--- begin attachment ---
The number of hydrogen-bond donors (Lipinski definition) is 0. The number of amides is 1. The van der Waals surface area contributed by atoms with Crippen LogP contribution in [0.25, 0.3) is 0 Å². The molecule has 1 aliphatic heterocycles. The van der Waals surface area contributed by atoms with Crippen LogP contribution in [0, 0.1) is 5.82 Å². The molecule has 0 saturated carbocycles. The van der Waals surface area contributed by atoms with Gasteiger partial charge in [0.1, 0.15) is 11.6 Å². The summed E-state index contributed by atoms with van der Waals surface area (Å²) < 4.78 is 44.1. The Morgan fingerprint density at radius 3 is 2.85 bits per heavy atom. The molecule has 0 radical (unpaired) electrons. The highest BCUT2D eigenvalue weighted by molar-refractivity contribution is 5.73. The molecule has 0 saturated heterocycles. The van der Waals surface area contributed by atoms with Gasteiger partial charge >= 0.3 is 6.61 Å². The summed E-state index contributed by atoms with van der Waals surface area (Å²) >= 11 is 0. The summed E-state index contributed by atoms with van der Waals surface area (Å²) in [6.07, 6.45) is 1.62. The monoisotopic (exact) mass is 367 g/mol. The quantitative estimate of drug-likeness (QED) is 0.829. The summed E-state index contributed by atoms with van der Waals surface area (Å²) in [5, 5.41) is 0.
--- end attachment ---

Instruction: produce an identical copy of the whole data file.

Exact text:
The number of hydrogen-bond donors (Lipinski definition) is 0. The number of amides is 1. The van der Waals surface area contributed by atoms with Crippen LogP contribution in [0.25, 0.3) is 0 Å². The molecule has 1 aliphatic heterocycles. The van der Waals surface area contributed by atoms with Crippen LogP contribution in [0, 0.1) is 5.82 Å². The molecule has 0 saturated carbocycles. The van der Waals surface area contributed by atoms with Gasteiger partial charge in [0.1, 0.15) is 11.6 Å². The summed E-state index contributed by atoms with van der Waals surface area (Å²) < 4.78 is 44.1. The Morgan fingerprint density at radius 3 is 2.85 bits per heavy atom. The molecule has 0 radical (unpaired) electrons. The highest BCUT2D eigenvalue weighted by molar-refractivity contribution is 5.73. The molecule has 0 saturated heterocycles. The van der Waals surface area contributed by atoms with Gasteiger partial charge >= 0.3 is 6.61 Å². The summed E-state index contributed by atoms with van der Waals surface area (Å²) >= 11 is 0. The summed E-state index contributed by atoms with van der Waals surface area (Å²) in [6.07, 6.45) is 1.62. The monoisotopic (exact) mass is 367 g/mol. The quantitative estimate of drug-likeness (QED) is 0.829. The summed E-state index contributed by atoms with van der Waals surface area (Å²) in [5, 5.41) is 0.